The U.S. State Department admitted that the decision to send British troops to Java was made by the Anglo-American combined chiefs of staff.
Politics and government
The Allied Council approved the new Austrian coaltion cabinet after Chancellor Leopold Figl dropped three members accused by the U.S.S.R. of having fascist connections.
The U.S. Ambassador to Mexico was ordered to investigate charges by a Mexican labour leader that certain American companies had smuggled arms to a rival union.
U.S. United Auto Workers rejected a Ford Motor Company offer of a 15c hourly wage increase in return for which the union would have to guarantee elimination of work stoppages; reduction in the number of union committeemen; and other concessions.
60 years ago
On television tonight
Alfred Hitchcock Presents, on CBS
Tonight's episode: Santa Claus and the Tenth Avenue Kid, starring Barry Fitzgerald and Virginia Gregg
50 years ago
#1 single in Australia (Kent Music Report): The Carnival is Over--The Seekers (3rd week at #1)
#1 single in France: Mon Cœur d'attache--Enrico Macias (2nd week at #1)
#1 single in Italy (FIMI): La festa--Adriano Celentano (3rd week at #1)
#1 single in West Germany (Media Control): Marmor, Stein und Eisen bricht--Drafi Deutscher (3rd week at #1)
#1 single in the Netherlands (De Nederlandse Top 40): Yesterday--The Beatles (6th week at #1)
#1 single in the U.K. (New Musical Express): Day Tripper/We Can Work It Out--The Beatles (2nd week at #1)
#1 single in the U.S.A. (Billboard): Turn! Turn! Turn! (To Everything There is a Season)--The Byrds (3rd week at #1)
U.S.A. Top 10 (Cash Box)
1 Taste of Honey--Herb Alpert and the Tijuana Brass
2 Let's Hang On--The 4 Seasons
3 I Got You (I Feel Good)--James Brown and the Famous Flames
4 Over and Over--The Dave Clark Five
5 I Hear a Symphony--The Supremes
6 Turn! Turn! Turn! (To Everything There is a Season)--The Byrds
7 I Can Never Go Home Anymore--Shangri-Las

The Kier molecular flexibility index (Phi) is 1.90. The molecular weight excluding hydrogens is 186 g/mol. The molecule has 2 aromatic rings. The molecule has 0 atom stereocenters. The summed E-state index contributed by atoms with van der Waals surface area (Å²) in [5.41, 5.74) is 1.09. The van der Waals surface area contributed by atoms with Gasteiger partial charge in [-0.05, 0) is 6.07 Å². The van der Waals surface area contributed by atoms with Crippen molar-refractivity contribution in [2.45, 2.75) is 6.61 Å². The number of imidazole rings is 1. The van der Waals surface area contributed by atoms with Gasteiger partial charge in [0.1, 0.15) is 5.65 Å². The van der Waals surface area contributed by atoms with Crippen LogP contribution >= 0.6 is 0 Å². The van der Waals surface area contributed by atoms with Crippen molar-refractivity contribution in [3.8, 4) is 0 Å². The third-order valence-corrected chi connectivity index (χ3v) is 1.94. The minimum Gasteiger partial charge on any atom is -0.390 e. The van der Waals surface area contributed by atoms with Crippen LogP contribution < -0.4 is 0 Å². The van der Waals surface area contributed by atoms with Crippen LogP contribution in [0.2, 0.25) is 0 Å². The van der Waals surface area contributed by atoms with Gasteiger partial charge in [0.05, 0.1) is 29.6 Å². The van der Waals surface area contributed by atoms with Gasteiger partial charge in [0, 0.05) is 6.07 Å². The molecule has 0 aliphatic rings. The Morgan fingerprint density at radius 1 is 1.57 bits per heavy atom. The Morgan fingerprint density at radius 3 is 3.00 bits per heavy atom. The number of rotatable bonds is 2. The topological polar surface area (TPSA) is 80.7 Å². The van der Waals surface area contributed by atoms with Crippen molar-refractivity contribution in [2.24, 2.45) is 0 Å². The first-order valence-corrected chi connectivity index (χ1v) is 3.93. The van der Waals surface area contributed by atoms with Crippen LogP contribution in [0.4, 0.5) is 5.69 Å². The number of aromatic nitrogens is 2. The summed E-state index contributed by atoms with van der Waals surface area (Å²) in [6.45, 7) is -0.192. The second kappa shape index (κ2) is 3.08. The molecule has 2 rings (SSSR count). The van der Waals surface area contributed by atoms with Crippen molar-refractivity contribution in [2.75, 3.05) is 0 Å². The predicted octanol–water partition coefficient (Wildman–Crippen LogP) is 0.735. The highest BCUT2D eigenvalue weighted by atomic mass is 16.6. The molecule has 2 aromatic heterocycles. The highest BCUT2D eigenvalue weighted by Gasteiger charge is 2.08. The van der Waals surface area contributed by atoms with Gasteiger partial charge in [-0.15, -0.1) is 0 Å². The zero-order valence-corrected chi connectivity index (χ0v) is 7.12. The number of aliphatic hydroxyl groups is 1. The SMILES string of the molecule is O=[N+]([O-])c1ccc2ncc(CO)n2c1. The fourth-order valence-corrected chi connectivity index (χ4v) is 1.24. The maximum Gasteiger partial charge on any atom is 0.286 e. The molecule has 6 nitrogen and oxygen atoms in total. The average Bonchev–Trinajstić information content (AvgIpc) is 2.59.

8 The Sounds of Silence--Simon & Garfunkel
9 Fever--The McCoys
10 Ebb Tide--The Righteous Brothers
Singles entering the chart were We Can Work it Out (#18)/Day Tripper (#76) by the Beatles; A Must to Avoid by Herman's Hermits (#59); Second Hand Rose by Barbra Streisand (#69); It was a Very Good Year by Frank Sinatra (#74); Crying Time by Ray Charles (#81); Jenny Take a Ride! by Mitch Ryder and the Detroit Wheels (#83); Careless by Bobby Vinton (#86); There Won't Be Any Snow (Christmas in the Jungle) by Derrik Roberts (#88); Mountain of Love by Billy Stewart (#89); Your People by Little Milton (#96); Sweet September by the Lettermen (#97); The Men in My Little Girl's Life by Mike Douglas (#98); My Generation by the Who (#99); and Follow Your Heart by the Manhattans (#100). A Must to Avoid was from the movie Hold On! (1966).
Gemini 7, with the crew of Frank Borman (Command Pilot) and Jim Lovell (Pilot) splashed down, ending the mission after 14 days, a space endurance record at the time (see video here, here, and here).
South Korea and Japan established diplomatic relations, after each ratified the Amity Treaty.
Baltimore (10-3-1) 20 @ Los Angeles (4-10) 17
Reading plays off his wristband, running back Tom Matte, inserted at quarterback by head coach Don Shula after Johnny Unitas and Gary Cuozzo had been injured, led the Colts to a stunning upset over the Rams at Los Angeles Memorial Coliseum and a share of the Western Conference title.
40 years ago
At the movies
The Man Who Would Be King, co-written and directed by John Huston, and starring Sean Connery, Michael Caine, and Christopher Plummer, opened in theatres.
Barry Lyndon, produced, directed, and written by Stanley Kubrick, and starring Ryan O'Neal, Marisa Berenson, Patrick Magee, and Hardy Kruger, opened in theatres.
Died on this date
Theodosius Dobzhansky, 75. Ukrainian-born U.S. geneticist and biologist. Dr. Dobzhansky was an evolutionary biologist who was known for promoting the idea of evolution through genetic mutation. His best-known book was Genetics and the Origin of Species (1937).
Politics and government
The Canadian government of Prime Minister Pierre Trudeau abolished Information Canada, the Company of Young Canadians, and Opportunities For Youth programs due to cuts in spending.